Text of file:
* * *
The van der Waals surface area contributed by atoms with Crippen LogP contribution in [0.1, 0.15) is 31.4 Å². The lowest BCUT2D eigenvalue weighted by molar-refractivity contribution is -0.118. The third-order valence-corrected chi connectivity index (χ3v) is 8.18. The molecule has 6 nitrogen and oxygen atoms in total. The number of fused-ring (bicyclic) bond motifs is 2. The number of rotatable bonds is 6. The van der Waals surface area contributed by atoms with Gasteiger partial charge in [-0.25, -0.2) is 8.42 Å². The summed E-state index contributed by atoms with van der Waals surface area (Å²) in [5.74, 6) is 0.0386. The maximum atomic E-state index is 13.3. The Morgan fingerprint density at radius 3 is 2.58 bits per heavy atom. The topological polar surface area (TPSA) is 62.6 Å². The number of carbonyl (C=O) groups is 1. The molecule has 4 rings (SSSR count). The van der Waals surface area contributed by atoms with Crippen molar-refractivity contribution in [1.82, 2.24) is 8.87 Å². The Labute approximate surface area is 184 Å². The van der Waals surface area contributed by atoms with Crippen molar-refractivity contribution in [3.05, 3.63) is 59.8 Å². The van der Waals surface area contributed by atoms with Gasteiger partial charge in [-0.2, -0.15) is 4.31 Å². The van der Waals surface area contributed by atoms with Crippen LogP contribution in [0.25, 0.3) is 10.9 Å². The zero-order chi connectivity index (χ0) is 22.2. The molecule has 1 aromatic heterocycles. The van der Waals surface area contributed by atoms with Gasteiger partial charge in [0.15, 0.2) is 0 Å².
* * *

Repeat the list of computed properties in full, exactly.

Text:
The van der Waals surface area contributed by atoms with Crippen LogP contribution in [0.1, 0.15) is 31.4 Å². The lowest BCUT2D eigenvalue weighted by molar-refractivity contribution is -0.118. The third-order valence-corrected chi connectivity index (χ3v) is 8.18. The molecule has 6 nitrogen and oxygen atoms in total. The number of fused-ring (bicyclic) bond motifs is 2. The number of rotatable bonds is 6. The van der Waals surface area contributed by atoms with Gasteiger partial charge in [-0.25, -0.2) is 8.42 Å². The summed E-state index contributed by atoms with van der Waals surface area (Å²) in [5.74, 6) is 0.0386. The maximum atomic E-state index is 13.3. The Morgan fingerprint density at radius 3 is 2.58 bits per heavy atom. The topological polar surface area (TPSA) is 62.6 Å². The number of carbonyl (C=O) groups is 1. The molecule has 4 rings (SSSR count). The van der Waals surface area contributed by atoms with Crippen molar-refractivity contribution in [1.82, 2.24) is 8.87 Å². The Labute approximate surface area is 184 Å². The van der Waals surface area contributed by atoms with Crippen molar-refractivity contribution in [3.05, 3.63) is 59.8 Å². The van der Waals surface area contributed by atoms with Gasteiger partial charge in [-0.2, -0.15) is 4.31 Å². The van der Waals surface area contributed by atoms with Crippen LogP contribution in [0.25, 0.3) is 10.9 Å². The zero-order chi connectivity index (χ0) is 22.2. The molecule has 1 aromatic heterocycles. The van der Waals surface area contributed by atoms with Gasteiger partial charge in [0.15, 0.2) is 0 Å².